In addition to the moral and ethical issues that must be addressed, a great deal of research will be needed to realize the full potential of stem cells. It is a large step to go from acquiring stem cells to actually using them in a clinical setting. Understanding the steps required for stem cell specialization is vital to learning how to direct stem cell development. Also, the stem cells acquired in the lab will be genetically different than those of a patient. This creates another obstacle to overcome: host rejection of the generated organ. Learning how to not only direct stem cell growth, but to also obtain a genetic match, is a key element to utilizing this potential application of stem cells.

Pros and Cons of Adult (Multipotent) Stem Cells

As described earlier, multipotent stem cells are derived from pluripotent stem cells. These cells have differentiated already, and will continue to specialize during development. Since these multipotent cells continue to be found in adults, they are also called adult stem cells. Multipotent cells have not yet been found for all adult tissues, but there have been and continue to be discoveries of additional adult stem cells.

The number of possible uses for multipotent cells is also quite high. Perhaps the best use of these adult stem cells would be in the field of cell transplantations. If adult stem cells can be isolated from an individual and directed to develop into a specific type of tissue, the cells transplanted into the same patient are not likely to be rejected. Additionally, making use of adult stem cells would avoid many of the ethical controversies surrounding stem cell research because aborted fetal tissue or human embryos would no longer be necessary to harvest stem cells.

Numerous limitations to adult stem cells exist, however, which pluripotent stem cells avoid. The primary issue facing researchers is whether adult stem cells can be coaxed to specialize into a different type of cell than their final tissue type. Some promise has been shown in mice and rat studies where, under certain conditions, a specialized stem cell can change its specialization. If this redirection works for human cells, blood stem cells could be coaxed to grow into nerve cells, or any other needed cell type. Further development of this research is an important task facing scientists.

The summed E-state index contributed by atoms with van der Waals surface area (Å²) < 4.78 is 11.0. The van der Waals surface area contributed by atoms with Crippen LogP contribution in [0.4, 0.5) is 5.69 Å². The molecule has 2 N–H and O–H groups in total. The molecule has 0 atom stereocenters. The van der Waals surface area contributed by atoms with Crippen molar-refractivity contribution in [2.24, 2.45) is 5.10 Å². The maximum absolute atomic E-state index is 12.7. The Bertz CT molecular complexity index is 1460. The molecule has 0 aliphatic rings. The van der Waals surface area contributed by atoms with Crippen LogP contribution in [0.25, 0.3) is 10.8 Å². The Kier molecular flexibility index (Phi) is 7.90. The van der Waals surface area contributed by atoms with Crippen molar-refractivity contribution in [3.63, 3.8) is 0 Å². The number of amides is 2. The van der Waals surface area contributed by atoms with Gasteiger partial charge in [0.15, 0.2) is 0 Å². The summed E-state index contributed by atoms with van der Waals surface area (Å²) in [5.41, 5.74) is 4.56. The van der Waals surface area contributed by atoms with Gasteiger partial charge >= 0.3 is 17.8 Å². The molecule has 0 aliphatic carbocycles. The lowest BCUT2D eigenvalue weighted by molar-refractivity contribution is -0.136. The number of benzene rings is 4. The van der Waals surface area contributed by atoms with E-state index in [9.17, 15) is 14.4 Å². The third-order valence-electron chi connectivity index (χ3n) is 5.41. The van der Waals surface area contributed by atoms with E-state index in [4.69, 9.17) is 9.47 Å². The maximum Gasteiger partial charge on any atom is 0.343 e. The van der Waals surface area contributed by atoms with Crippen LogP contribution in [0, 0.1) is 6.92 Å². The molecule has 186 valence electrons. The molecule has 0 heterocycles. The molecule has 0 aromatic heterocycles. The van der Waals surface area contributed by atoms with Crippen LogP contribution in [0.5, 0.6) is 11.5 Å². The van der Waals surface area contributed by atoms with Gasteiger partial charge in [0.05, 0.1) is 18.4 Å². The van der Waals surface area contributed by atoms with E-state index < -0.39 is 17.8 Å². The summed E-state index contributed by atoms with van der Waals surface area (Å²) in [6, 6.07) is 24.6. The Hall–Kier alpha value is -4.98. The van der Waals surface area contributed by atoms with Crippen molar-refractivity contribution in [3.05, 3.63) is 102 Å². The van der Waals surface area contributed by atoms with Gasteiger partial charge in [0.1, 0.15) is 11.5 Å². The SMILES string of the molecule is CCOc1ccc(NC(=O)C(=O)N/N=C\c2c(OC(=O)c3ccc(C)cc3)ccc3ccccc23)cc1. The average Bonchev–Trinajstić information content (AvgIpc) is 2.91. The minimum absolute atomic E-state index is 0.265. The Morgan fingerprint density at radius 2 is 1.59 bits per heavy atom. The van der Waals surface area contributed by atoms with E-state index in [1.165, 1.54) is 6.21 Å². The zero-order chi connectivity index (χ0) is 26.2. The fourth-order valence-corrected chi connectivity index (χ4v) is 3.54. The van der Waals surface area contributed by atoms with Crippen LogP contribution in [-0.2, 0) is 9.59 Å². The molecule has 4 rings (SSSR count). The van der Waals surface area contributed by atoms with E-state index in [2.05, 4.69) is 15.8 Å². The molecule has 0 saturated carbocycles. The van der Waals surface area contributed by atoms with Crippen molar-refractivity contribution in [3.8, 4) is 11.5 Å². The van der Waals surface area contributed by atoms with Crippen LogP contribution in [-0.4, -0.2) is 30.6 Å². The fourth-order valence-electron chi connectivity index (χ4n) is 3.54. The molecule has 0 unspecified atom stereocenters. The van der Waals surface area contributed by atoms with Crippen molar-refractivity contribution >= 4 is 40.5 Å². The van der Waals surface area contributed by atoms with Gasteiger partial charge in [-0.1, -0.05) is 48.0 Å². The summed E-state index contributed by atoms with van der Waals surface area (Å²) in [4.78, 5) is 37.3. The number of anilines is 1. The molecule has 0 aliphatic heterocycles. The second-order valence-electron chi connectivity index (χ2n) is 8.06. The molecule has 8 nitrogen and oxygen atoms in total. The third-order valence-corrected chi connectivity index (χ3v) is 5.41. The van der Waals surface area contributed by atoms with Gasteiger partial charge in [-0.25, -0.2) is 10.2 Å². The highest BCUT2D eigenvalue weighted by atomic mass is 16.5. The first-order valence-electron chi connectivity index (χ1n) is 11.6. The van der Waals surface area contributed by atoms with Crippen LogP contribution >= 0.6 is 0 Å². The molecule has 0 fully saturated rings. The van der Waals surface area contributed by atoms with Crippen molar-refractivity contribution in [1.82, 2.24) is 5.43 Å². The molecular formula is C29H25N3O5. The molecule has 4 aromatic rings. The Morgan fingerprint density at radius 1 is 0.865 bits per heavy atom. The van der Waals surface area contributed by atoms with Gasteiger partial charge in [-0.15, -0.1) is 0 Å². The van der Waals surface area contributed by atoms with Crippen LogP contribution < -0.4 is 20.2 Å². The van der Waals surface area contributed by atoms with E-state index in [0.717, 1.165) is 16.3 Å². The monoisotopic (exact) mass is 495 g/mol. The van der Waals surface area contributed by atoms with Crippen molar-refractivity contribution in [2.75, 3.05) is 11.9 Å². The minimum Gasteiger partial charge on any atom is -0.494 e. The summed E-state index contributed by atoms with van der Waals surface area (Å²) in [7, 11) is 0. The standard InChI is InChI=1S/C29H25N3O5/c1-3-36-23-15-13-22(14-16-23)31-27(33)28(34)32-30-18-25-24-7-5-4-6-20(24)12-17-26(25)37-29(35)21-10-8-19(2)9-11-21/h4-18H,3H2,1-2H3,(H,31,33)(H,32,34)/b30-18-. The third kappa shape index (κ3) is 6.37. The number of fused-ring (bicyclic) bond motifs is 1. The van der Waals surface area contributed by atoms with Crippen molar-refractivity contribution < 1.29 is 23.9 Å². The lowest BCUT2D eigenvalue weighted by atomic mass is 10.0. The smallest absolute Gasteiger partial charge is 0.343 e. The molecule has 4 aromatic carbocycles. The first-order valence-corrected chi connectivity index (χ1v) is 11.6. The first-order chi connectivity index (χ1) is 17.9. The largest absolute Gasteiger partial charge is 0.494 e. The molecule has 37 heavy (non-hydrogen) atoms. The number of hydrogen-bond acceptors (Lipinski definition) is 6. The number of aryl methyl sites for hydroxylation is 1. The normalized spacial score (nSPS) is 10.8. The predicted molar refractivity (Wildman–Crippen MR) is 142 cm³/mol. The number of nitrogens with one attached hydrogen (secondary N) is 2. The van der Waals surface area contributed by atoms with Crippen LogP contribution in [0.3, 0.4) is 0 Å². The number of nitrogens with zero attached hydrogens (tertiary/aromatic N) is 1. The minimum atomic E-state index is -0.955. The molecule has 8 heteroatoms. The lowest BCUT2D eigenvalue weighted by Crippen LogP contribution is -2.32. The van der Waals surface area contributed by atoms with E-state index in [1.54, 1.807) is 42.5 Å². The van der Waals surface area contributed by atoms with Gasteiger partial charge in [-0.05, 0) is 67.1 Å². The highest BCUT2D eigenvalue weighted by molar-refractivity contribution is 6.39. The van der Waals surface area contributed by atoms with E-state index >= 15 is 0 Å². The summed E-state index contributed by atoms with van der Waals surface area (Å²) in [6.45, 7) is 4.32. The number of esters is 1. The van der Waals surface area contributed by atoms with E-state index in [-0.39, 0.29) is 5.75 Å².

Furthermore, adult stem cells have not been found for all tissues of the body, and so pluripotent stem cells are left as the only means of obtaining certain tissue types. In addition, it is impossible to obtain high quantities of stem cells from adult tissues. Obtaining adult stem cells sometimes requires significant extraction procedures.

Another limitation of adult stem cells is that stem cells from a specific patient will take time to mature in culture so that there are an adequate number of cells for treatment. This growth may take more time than available for some patients. Other times, especially when the disease has a genetic basis, the adult stem cells would likely carry the genetic error. As a further complication, adult cells are more prone to errors than younger cells. The alternative is starting with pluripotent stem cells, which are unlikely to have a defect, or finding a means of reducing the likelihood of errors in adult cells.

Scientifically defining stem cells is more complicated than it may appear, due in part to the variety of stem cells that exist. Totipotent stem cells offer comparatively little to researchers, however both the pluripotent and multipotent stem cells seem to offer great potential. These cells could be used in a variety of ways, all leading toward the treatment of diseases, many of which are currently untreatable. The moral, ethical, and political battle over stem cells will rage on, but the basics of the science stand firm. From a medical perspective, the potential of stem cells is gigantic.